• Entry Fees: No entry fees
  • Best Time to Visit: Any time of year. Visiting during monsoons, although tempting might be a bit messy due to the humidity, potholes, and stagnant water at places.

Sources

This content is accurate and true to the best of the author’s knowledge and is not meant to substitute for formal and individualized advice from a qualified professional.

© 2021 Ravi Rajan

Comments

Ravi Rajan (author) from Mumbai on June 02, 2021:

Thanks Devika

Devika Primić from Dubrovnik, Croatia on June 02, 2021:

I have never traveled to Mumbai and this hub informs me for when I plan my visit there. In detail and sounds interesting to explore in my time.

Ravi Rajan (author) from Mumbai on June 01, 2021:

Thanks Rosina

Rosina S Khan on June 01, 2021:

This article cites some fantastic places in Mumbai. I have been abroad to Europe and the US but somehow never to India. I live close in Dhaka. I may visit these intriguing places in future. Thanks for your wonderful article, Ravi.

Ravi Rajan (author) from Mumbai on May 31, 2021:

Thanks Chitrangada for your comments

Chitrangada Sharan from New Delhi, India on May 31, 2021:

Excellent article Raviji.

You have reminded me of some beautiful memories. I have visited all those wonderful places, which you have described well in this well written article.

I have lived in this wonderful city for ten years, and therefore can relate very well to your article. Back then, we called it Bombay, and as a matter of habit, I still say, Bombay, while my children call it Mumbai. My younger son is in job there, so we keep visiting.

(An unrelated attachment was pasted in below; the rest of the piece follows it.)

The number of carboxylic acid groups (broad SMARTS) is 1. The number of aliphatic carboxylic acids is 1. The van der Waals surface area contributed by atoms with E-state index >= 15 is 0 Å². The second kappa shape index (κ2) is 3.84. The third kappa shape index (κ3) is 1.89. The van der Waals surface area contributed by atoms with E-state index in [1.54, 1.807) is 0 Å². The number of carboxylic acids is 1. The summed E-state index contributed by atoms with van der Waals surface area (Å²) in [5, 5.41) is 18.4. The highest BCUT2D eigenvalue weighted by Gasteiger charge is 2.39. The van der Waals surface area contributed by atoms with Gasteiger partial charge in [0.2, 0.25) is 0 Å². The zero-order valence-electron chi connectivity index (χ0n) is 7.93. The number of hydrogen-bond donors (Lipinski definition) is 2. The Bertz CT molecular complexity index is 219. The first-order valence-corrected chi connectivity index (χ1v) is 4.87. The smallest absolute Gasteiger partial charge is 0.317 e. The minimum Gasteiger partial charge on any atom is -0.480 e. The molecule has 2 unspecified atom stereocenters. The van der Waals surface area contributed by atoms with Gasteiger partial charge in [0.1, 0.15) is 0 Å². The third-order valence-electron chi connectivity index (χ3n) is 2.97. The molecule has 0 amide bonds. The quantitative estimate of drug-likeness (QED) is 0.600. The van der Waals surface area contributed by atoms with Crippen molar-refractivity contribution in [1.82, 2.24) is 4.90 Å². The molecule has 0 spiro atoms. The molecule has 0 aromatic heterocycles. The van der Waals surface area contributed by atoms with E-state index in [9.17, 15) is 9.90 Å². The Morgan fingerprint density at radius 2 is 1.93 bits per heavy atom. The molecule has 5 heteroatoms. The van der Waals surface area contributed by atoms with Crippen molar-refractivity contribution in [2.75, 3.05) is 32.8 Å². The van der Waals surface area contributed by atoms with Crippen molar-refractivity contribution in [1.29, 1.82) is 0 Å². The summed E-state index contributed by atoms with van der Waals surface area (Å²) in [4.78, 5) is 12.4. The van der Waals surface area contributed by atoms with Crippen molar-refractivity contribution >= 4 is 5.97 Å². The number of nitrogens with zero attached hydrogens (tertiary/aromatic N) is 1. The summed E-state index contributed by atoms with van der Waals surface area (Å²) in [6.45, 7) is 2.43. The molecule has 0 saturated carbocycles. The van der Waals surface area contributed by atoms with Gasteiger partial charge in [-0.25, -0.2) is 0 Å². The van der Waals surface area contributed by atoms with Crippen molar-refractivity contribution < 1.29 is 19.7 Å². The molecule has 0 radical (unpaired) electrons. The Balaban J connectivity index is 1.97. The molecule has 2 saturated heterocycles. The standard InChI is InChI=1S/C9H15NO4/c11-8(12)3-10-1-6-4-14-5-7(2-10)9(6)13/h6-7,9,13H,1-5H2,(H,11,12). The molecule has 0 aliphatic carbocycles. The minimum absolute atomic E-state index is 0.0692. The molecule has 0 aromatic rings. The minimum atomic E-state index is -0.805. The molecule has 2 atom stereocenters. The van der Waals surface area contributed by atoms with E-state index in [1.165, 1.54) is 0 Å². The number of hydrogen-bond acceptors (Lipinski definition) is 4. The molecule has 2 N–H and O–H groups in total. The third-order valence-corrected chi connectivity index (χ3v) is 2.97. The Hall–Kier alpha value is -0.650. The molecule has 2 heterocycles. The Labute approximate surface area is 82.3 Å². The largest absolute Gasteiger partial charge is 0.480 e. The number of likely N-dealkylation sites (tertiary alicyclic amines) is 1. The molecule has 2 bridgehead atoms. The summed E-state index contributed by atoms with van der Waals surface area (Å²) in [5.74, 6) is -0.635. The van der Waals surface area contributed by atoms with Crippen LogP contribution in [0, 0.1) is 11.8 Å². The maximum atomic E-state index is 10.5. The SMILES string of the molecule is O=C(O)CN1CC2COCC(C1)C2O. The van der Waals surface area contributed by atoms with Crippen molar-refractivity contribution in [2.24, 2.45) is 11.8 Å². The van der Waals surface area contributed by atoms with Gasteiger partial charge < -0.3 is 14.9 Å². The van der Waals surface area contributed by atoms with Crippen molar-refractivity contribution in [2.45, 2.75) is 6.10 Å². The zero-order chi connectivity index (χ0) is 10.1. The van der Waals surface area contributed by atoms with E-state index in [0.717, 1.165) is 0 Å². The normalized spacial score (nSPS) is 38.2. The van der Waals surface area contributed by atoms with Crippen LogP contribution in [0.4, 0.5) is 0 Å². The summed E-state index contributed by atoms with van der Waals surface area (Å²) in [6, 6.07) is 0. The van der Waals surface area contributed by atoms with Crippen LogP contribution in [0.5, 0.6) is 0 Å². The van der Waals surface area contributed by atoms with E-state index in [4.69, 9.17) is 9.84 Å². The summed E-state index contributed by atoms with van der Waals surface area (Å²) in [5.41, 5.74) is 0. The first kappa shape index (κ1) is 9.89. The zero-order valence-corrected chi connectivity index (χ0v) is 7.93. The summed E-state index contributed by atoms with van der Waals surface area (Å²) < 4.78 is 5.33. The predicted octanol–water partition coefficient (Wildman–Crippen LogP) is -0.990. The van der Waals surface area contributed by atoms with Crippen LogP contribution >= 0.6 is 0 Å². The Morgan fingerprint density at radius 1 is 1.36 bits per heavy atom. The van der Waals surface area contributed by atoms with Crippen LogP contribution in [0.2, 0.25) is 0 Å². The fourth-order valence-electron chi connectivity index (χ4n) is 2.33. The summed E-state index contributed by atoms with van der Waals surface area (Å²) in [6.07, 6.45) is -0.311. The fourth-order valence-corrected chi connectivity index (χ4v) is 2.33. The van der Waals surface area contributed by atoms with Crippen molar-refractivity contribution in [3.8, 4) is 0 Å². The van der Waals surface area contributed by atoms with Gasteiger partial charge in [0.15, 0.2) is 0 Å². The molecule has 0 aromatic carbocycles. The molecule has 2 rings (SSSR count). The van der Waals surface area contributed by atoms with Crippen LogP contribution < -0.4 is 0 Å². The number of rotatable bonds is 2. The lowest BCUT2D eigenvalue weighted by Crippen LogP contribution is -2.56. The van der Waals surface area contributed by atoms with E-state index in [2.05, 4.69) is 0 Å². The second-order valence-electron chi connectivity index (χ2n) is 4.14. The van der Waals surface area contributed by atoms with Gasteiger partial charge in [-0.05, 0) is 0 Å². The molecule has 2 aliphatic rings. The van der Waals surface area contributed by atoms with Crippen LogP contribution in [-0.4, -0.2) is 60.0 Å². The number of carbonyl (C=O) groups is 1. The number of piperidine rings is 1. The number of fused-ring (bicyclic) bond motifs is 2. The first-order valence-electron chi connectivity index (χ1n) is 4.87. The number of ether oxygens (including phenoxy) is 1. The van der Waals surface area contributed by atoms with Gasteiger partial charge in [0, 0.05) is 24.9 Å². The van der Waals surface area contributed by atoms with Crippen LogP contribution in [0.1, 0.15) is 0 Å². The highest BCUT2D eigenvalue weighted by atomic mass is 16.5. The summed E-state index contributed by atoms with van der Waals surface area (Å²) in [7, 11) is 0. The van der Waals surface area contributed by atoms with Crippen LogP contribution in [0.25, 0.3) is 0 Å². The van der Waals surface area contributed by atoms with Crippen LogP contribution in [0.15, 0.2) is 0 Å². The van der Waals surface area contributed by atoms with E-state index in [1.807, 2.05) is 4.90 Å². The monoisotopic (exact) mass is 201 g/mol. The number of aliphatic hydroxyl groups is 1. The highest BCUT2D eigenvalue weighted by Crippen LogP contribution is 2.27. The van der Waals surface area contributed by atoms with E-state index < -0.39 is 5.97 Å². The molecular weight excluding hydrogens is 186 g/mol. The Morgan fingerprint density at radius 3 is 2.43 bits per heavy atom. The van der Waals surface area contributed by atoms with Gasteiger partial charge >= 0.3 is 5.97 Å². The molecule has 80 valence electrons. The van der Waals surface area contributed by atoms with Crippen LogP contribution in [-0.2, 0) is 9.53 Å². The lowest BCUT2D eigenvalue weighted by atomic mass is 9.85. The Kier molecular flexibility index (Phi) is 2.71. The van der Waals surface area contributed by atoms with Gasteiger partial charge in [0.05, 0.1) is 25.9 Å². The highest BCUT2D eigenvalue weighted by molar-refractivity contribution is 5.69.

It was rightly addressed as, A city that never sleeps, in those times. It’s the spirit of Bombay, the people of Bombay, who make, what it is known for.

Thank you for sharing this wonderful information.

Ravi Rajan (author) from Mumbai on May 31, 2021:

Thanks Peggy

Peggy Woods from Houston, Texas on May 31, 2021:

Thanks for showcasing these interesting places in Mumbai. It would be fun to visit the aquarium and see those flamingos, among the other things you mentioned.

Ravi Rajan (author) from Mumbai on May 31, 2021:

Thanks Misbah for your comments

Misbah Sheikh from The World of Poets on May 31, 2021:

A very interesting article about the offbeat places of Mumbai. Do you know, Mumbai and Karachi are very much similar. I have read a lot about the similarities between them. The movie welcome to Karachi by Arshad warsi piqued my interest to research about the similarities between two.

The Dharavi Slum And phool Gali looks interesting places. Once in my life I would love to visit India especially Mumbai and Agra

Thanks for sharing this beautiful article. Stay happy and healthy

Blessings and Peace!!!

Ravi Rajan (author) from Mumbai on May 31, 2021:

I always believe that a real intrepid traveler is one who explores the hidden, unexplored secrets of every place. These are the places that unveil the soul of any place and establish your connection with it.

This article talks about the offbeat hidden jewels of Mumbai that every traveler worth his/her salt must visit.

Ravi Rajan (author) from Mumbai on May 31, 2021:

Thanks Liz for your comments

Liz Westwood from UK on May 31, 2021:

You have highlighted some fascinating places to visit in Mumbai in this interesting article. I appreciate the helpful information that you have included.